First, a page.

• A Review Page For Those Movies You Watch At Home!

    Couch Potato Movie Reviews is, obviously, a blog that exclusively reviews movies. What makes this blog different is the fact that all of the films we are reviewing are all movies that are available on home movie rental companies such as Redbox, Netflix, Blockbuster, and your quickly disappearing neighborhood rental store. This blog is designed to take a more detailed look at those movies that either were sent straight to DVD, received a very limited release in the theaters, or were distributed through the art house or film festival circuit. We will also review those big Hollywood films, but only after they are available for home viewing.

    All the reviews are written by fans of the great art of film making rather than some newspaper reviewer or stuffy film student. We don’t know everything about film but we do know what we like, and we are more than happy to share our opinions with you. What you do with those opinions are totally up to you, although comments are welcome and encouraged.

    Each film review has a one to five star rating at the end of the critique. Here is what those star ratings mean for you couch potatoes:

    * * * * * : Five stars: go and buy this one, don’t just rent it!

    * * * * : Four stars: put this at the top of your rental list.

    * * * : Three stars: average, not bad just not great either.

    * * : Two stars: only rent if you have to see everything.

    * : One star: don’t waste your time with this.

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Final Destination 2

TITLE: Final Destination 2

YEAR: 2003

GENRE: Horror

AKA: Dead Coaster

The original Final Destination film grossed over $110 million at the box office and was a success on DVD and VHS, and New Line Cinema knew that a franchise was born. For horror, the Final Destination idea was the perfect fodder for a series of films: bring in a bunch of young actors, create a scene where they all cheat death in one way or another, add in a premonition or two, and the rest is bloody carnage that writes itself. Final Destination 2 strays little from the trail blazing of its predecessor, and the results are acceptable for a sequel but the film lacks the creativity of the originator.

Kimberly Corman (played by A.J. Cook) and her friends are out for a ride when she has a premonition of a car pile-up on the highway that will kill her and her friends. She refuses to go onto the highway and blocks the entry overpass onto the road, which holds up several people. When the accident happens and her crew of friends survives, Kimberly remembers Flight 180 and the events of the survivors who were removed from the flight. Kimberly looks up Clear Rivers (Ali Larter), the only survivor of the group from Flight 180 who resides by choice in a padded room at a psychiatric hospital for protection from Death. Clear and Kimberly figure out that the only way to be removed from Death’s list is to create new life that was never supposed to exist. Kimberly remembers that one of the survivors was Isabella Hudson (Justina Machado), who happened to be on the verge of delivering a child at the time. The twosome knows that in order to save the survivors of the car accident that the baby must be born. This must happen quickly, as the survivors are dying quick and merciless deaths, and it is apparent that Death is not pleased.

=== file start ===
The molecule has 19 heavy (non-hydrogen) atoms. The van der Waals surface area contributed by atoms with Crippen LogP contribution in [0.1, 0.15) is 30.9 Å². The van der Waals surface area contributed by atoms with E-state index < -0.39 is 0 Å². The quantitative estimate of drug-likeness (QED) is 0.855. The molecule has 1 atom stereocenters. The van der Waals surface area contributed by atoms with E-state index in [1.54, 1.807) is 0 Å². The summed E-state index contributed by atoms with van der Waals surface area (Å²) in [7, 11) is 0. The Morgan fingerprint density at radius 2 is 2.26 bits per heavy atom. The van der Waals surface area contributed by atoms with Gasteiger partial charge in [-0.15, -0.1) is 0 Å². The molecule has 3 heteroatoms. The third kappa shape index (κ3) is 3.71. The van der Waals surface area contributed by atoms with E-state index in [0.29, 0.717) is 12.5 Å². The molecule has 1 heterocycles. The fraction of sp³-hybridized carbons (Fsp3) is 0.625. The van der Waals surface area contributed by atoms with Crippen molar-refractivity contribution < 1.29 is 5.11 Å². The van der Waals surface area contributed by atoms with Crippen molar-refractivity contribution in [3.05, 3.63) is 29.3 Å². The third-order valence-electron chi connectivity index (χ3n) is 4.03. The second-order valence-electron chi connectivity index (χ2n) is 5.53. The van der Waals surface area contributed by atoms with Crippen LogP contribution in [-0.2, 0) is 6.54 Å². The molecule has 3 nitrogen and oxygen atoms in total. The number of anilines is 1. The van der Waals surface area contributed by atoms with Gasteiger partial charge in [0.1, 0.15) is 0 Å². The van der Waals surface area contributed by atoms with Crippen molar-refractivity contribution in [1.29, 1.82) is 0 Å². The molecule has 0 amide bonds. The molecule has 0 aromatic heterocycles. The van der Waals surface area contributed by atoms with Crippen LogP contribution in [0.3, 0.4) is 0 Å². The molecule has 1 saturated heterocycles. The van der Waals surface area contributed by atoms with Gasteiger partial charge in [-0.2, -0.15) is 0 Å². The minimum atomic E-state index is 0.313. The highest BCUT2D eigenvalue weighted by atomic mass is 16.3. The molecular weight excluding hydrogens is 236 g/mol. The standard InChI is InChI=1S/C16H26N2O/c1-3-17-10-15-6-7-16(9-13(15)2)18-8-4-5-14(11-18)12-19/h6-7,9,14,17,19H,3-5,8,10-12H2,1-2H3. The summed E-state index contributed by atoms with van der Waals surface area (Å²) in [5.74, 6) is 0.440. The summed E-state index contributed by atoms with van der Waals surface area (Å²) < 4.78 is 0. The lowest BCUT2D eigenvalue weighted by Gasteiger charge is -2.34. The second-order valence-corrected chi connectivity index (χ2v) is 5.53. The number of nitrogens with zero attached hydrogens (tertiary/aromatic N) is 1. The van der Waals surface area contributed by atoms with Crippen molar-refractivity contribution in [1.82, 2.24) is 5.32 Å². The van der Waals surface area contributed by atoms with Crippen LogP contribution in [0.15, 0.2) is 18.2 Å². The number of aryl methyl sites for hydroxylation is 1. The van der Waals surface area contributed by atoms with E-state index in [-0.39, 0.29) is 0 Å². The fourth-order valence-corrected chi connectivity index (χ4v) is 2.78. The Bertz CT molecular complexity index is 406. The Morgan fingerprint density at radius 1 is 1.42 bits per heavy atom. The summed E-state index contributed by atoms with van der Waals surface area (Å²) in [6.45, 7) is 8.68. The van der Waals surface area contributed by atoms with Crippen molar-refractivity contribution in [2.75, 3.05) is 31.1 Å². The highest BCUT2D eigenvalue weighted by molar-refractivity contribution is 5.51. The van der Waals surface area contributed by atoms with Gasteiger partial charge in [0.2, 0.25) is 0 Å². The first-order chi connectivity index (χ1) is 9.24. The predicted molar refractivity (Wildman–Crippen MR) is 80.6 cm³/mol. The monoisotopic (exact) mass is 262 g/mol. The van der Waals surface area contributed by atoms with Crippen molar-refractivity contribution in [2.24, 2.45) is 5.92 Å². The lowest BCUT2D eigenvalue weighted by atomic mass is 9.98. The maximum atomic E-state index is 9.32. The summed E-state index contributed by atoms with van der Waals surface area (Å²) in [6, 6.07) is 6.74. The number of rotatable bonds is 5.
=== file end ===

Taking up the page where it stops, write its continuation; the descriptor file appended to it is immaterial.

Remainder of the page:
Final Destination 2 in reality is more of the same from the first film with a few minor changes. First of all, the special effects are much improved especially the car crash pileup which could be one of the very best ever filmed up to that time as it is a spectacular display of flames, flying car parts, and barbequed humans. The deaths are not as creative this time around and the film makers compensate that with more gruesome demises for the teenagers, and to be honest this is a detraction to the film because what made the first film so memorable—the creative and imaginative kills-are more or less eliminated from Final Destination 2. On the positive, Final Destination 2 does have a more diverse cast and does not rely on the usual teen stereotypes, which does help a bit. Most of the acting is acceptable but nothing spectacular, and once again Tony Todd steals the show as the morbid mortician who gleefully rolls one of Kimberly’s deceased friends into a crematorium while she watches. Nudity is also introduced into the franchise as the obligatory topless shot is introduced via a female Hell’s Angel on the highway and adds little to the film.

It is very rare that a sequel is as good as or even better than the first film in a franchise and Final Destination 2 does not break that cardinal rule. Final Destination 2 is an acceptable addition to the franchise and can stand on its own as a decent horror offering due to the improved special effects. However, the creativity of the original is lacking in this film and as a result Final Destination 2 suffers.

* * 1/2



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